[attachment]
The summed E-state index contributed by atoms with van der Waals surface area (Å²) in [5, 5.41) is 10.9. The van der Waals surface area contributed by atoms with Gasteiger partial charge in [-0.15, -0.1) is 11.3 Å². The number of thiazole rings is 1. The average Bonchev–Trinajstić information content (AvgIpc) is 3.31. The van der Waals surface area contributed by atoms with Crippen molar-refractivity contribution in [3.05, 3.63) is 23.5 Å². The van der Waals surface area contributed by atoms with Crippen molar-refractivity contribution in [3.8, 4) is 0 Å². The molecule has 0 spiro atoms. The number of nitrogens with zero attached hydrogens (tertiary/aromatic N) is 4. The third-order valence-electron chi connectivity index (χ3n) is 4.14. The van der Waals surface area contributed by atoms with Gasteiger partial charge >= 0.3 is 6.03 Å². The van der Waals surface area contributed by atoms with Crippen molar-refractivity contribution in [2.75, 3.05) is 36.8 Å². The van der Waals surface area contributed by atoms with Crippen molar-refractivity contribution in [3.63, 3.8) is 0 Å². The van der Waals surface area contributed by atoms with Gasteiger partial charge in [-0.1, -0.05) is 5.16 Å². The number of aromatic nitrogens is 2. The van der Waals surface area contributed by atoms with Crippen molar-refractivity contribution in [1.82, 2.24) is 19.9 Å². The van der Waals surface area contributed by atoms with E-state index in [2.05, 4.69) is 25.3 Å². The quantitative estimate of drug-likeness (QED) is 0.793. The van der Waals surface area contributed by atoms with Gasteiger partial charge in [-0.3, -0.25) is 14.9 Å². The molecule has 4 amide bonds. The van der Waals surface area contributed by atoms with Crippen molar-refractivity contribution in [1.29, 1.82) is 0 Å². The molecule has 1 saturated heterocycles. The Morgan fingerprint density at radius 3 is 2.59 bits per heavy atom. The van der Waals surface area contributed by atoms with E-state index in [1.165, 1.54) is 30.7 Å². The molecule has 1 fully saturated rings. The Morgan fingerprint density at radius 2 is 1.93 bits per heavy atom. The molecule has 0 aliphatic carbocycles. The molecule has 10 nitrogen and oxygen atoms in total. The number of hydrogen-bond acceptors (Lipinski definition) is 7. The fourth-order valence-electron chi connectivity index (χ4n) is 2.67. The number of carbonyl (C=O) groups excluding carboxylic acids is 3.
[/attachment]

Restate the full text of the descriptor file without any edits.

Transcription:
The summed E-state index contributed by atoms with van der Waals surface area (Å²) in [5, 5.41) is 10.9. The van der Waals surface area contributed by atoms with Gasteiger partial charge in [-0.15, -0.1) is 11.3 Å². The number of thiazole rings is 1. The average Bonchev–Trinajstić information content (AvgIpc) is 3.31. The van der Waals surface area contributed by atoms with Crippen molar-refractivity contribution in [3.05, 3.63) is 23.5 Å². The van der Waals surface area contributed by atoms with Crippen molar-refractivity contribution in [3.8, 4) is 0 Å². The molecule has 0 spiro atoms. The number of nitrogens with zero attached hydrogens (tertiary/aromatic N) is 4. The third-order valence-electron chi connectivity index (χ3n) is 4.14. The van der Waals surface area contributed by atoms with Gasteiger partial charge >= 0.3 is 6.03 Å². The van der Waals surface area contributed by atoms with Crippen molar-refractivity contribution in [2.75, 3.05) is 36.8 Å². The van der Waals surface area contributed by atoms with Crippen molar-refractivity contribution in [3.63, 3.8) is 0 Å². The van der Waals surface area contributed by atoms with Gasteiger partial charge in [-0.1, -0.05) is 5.16 Å². The number of aromatic nitrogens is 2. The van der Waals surface area contributed by atoms with Crippen molar-refractivity contribution in [1.82, 2.24) is 19.9 Å². The van der Waals surface area contributed by atoms with E-state index in [2.05, 4.69) is 25.3 Å². The quantitative estimate of drug-likeness (QED) is 0.793. The van der Waals surface area contributed by atoms with Gasteiger partial charge in [-0.3, -0.25) is 14.9 Å². The molecule has 4 amide bonds. The van der Waals surface area contributed by atoms with Crippen molar-refractivity contribution in [1.29, 1.82) is 0 Å². The molecule has 1 saturated heterocycles. The Morgan fingerprint density at radius 3 is 2.59 bits per heavy atom. The van der Waals surface area contributed by atoms with E-state index in [1.165, 1.54) is 30.7 Å². The molecule has 1 fully saturated rings. The Morgan fingerprint density at radius 2 is 1.93 bits per heavy atom. The molecule has 0 aliphatic carbocycles. The molecule has 10 nitrogen and oxygen atoms in total. The number of hydrogen-bond acceptors (Lipinski definition) is 7. The fourth-order valence-electron chi connectivity index (χ4n) is 2.67. The number of carbonyl (C=O) groups excluding carboxylic acids is 3.